Attachment Parenting 101
You’ve probably heard about attachment parenting (and the celebs who practice it), but what’s it really all about? And who’s right — those who think it’s the path to peaceful families, or those who think it produces self-centered children? You be the judge.
Attachment parenting is about having plenty of close contact and responding to baby’s cues — the idea is that that all that bonding creates a secure and healthy attachment between a parent and child, helping her flourish emotionally and physically.
You can’t mention attachment parenting without mentioning the husband-wife pediatrician-and-nurse team, Dr. William and Martha Sears, who coined the phrase in 1982. “They saw a lot of parents in their practice who practiced this gentle style of parenting, and their kids were doing great,” explains Lysa Parker, co-founder of Attachment Parenting International and author of Attached at the Heart: Eight Proven Principles for Raising Connected and Compassionate Children.
The seven Bs
Attachment parenting is best known for three Bs — breastfeeding, babywearing and bed sharing. But the Sears family actually developed a list of seven attachment tools they call the “7 Baby Bs”:
Birth bonding, which emphasizes the important of spending quality time with your baby as soon as possible after birth.
Breastfeeding. Breast milk is undisputedly the best nutrition for babies, but Sears says the actual act of breastfeeding promotes attachment between mom and baby.
Babywearing. Babies need lots of human touch after birth. “Wearing” baby in a carrier or a sling promotes closeness and touch.
Bedding close to baby. Sleeping near (or next to) your baby makes middle-of-the-night feedings easier, and helps you better soothe baby’s fears and anxieties.
Belief in the language value of your baby’s cry. Infant cries, Sears says, are meant to communicate something and should not be ignored. (No cry-it-out for attachment parents!)
Beware of baby trainers. Sears warns parents away from one-size-fits-all parenting experts, and encourages parents to become experts on their own baby.
Balance. Being a good parent is a lot of work! You can’t devote all of your time and energy toward your children; you need balance in your life.
Attachment parenting now
Attachment Parenting International, an organization established in 1994, boils down attachment parenting into eight guiding principles that are a slightly more modern version of the Sears’ basics:
Prepare for pregnancy, childbirth and parenting. Think about the kind of parent you want to be, and discuss your parenting choices and philosophy with your partner.
Feed with love and respect. “We’re not saying you have to breastfeed; we’re saying the way you feed your baby is more than nutrition. It’s part of the attachment process,” Parker says. “So feed your baby in a loving way — hold, gaze at and talk to your baby.”
Respond with sensitivity. “The key is to be as responsive as you can, most of the time,” Parker says.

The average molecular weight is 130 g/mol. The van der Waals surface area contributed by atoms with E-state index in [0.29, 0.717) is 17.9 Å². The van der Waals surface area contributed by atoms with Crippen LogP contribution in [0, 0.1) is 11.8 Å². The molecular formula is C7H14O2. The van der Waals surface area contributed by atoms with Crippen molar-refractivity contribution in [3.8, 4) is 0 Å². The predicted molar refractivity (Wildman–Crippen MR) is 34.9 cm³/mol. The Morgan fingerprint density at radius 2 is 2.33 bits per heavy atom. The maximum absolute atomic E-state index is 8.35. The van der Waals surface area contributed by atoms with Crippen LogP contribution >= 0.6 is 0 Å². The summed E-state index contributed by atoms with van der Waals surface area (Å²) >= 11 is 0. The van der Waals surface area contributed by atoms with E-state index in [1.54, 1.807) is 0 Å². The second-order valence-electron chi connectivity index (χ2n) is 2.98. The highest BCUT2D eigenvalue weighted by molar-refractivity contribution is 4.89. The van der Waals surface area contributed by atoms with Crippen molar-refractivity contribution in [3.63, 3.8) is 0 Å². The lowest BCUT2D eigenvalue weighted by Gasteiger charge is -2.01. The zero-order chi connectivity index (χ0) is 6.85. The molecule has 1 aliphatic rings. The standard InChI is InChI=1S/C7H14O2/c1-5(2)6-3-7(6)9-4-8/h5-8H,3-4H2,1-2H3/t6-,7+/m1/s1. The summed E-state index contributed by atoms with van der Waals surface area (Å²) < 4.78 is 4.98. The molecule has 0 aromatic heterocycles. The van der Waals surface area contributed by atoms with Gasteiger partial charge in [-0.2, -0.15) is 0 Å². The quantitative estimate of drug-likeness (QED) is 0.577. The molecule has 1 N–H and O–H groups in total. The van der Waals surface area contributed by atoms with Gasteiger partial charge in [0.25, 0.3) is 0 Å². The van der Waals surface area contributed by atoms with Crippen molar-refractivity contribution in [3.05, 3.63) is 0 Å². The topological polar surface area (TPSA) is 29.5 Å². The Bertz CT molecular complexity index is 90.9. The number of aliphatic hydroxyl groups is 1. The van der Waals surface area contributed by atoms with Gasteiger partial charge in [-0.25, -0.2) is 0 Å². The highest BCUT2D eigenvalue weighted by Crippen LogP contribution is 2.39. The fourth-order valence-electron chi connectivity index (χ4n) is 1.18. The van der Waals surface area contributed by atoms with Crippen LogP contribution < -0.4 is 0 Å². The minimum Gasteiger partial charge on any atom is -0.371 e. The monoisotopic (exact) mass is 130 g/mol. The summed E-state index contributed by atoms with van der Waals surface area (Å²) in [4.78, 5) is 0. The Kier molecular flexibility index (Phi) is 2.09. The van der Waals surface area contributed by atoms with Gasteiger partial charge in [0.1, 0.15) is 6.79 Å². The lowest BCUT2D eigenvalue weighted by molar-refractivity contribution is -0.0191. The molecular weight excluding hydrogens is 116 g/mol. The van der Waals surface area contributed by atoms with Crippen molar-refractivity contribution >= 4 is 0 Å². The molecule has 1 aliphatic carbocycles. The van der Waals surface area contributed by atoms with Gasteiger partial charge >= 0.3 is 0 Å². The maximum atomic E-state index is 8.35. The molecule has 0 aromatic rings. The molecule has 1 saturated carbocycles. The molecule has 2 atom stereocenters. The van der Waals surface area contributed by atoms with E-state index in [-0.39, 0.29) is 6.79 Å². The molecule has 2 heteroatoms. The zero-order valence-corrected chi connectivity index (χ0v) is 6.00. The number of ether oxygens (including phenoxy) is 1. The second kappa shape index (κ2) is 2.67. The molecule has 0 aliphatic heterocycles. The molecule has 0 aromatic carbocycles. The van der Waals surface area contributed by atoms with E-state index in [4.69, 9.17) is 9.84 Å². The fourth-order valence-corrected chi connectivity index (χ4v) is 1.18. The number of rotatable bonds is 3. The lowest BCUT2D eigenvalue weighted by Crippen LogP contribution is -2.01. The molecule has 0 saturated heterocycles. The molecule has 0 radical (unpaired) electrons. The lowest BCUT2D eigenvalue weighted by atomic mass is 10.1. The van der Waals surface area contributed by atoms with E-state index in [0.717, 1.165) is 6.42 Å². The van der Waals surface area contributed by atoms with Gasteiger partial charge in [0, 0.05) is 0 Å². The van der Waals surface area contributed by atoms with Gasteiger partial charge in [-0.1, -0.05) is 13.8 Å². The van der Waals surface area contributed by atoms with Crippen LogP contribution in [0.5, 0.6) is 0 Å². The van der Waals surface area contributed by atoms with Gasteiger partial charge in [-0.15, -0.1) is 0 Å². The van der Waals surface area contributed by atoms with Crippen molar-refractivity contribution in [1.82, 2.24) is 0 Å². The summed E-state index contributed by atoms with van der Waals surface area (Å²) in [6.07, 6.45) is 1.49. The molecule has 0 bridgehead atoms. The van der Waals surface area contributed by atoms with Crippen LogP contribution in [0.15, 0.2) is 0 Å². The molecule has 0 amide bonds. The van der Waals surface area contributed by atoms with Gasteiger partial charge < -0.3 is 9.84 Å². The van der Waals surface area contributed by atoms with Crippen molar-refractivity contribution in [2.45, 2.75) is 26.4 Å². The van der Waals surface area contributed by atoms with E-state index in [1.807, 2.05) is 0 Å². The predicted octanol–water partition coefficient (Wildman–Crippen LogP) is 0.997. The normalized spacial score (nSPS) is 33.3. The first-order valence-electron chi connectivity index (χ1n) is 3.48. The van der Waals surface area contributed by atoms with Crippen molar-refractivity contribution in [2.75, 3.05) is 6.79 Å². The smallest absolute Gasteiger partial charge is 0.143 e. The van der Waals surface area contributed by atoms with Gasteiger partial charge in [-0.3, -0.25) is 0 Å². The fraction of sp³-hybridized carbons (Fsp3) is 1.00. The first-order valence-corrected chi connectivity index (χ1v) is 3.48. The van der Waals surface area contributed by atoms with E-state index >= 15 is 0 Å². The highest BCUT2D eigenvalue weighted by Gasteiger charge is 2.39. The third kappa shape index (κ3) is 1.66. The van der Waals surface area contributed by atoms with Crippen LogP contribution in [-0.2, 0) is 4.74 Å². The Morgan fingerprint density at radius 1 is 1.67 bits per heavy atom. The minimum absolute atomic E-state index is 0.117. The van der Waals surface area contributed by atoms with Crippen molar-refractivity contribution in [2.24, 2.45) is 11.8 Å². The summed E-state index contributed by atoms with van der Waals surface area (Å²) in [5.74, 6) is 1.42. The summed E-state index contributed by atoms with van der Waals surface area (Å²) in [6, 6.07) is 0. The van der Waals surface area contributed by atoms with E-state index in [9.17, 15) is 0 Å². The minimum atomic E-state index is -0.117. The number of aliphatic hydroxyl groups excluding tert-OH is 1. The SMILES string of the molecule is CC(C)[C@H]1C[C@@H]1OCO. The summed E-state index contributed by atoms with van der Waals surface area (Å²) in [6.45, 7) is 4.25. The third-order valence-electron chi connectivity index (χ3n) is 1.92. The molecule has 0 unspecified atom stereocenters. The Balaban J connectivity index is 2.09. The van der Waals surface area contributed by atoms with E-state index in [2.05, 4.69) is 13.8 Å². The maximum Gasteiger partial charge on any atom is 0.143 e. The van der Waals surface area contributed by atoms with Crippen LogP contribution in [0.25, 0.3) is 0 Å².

Provide nurturing touch. Babywearing and baby holding count. So do hugs and kisses and snuggles on the couch.
Ensure safe sleep. Where parents and children sleep doesn’t matter; what’s most important, Parker says, is being responsive to your child, even at nighttime.
Use consistent and loving care. Consistency promotes attachment.
Practice positive discipline. Parents are encouraged to use “non-punitive discipline techniques such as substitution, distraction, problem solving, and playful parenting,” instead of punishment.
Strive for personal and family balance. Focus on the entire family. One family member’s needs shouldn’t dominate the others’.
Both Dr. Sears and Attachment Parenting International are quick to point out that their lists are not checklists. “We’re not saying you have to have your baby in your bed, you have to wear your baby,” Parker says. “As Dr. Sears says, ‘these are tools; not rules.’ Our principles are guideposts, not standards of perfection.”
For and against attachment parenting
For some parents, attachment parenting comes naturally. “AP because it feels right – almost instinctive,” says Lisa Coffman, a Wisconsin-based mother of two. “When my baby cries, my body reacts. I can’t concentrate on anything else, I cannot have a conversation with another person, my milk ducts react. I don’t let her cry if I can help it. I pick her up, keep her close to me. I feed her, sometimes because she’s hungry and sometimes for comfort. The oxytocin calms both of us.”
Other parents worry that practicing attachment parenting may cause some unintended problems. “I see where many of the guidelines mean having a child-centered home,” says Martie Spurgeon, a North Carolina mom of six. “I don’t believe that’s healthy for kids. They may start to feel that the world should center around and cater to them. It could be bad for the parents’ marriage, too, because the child is the center of attention and they won’t be able to focus on their husband-wife relationship.”
Is AP for you?
Only you can decide. Every family, every child is different. Our guess is, that if you like this style, you’ll probably pick and choose the principles that work for you. Through trial, error and experimentation, you’ll make parenting choices that fit your family.
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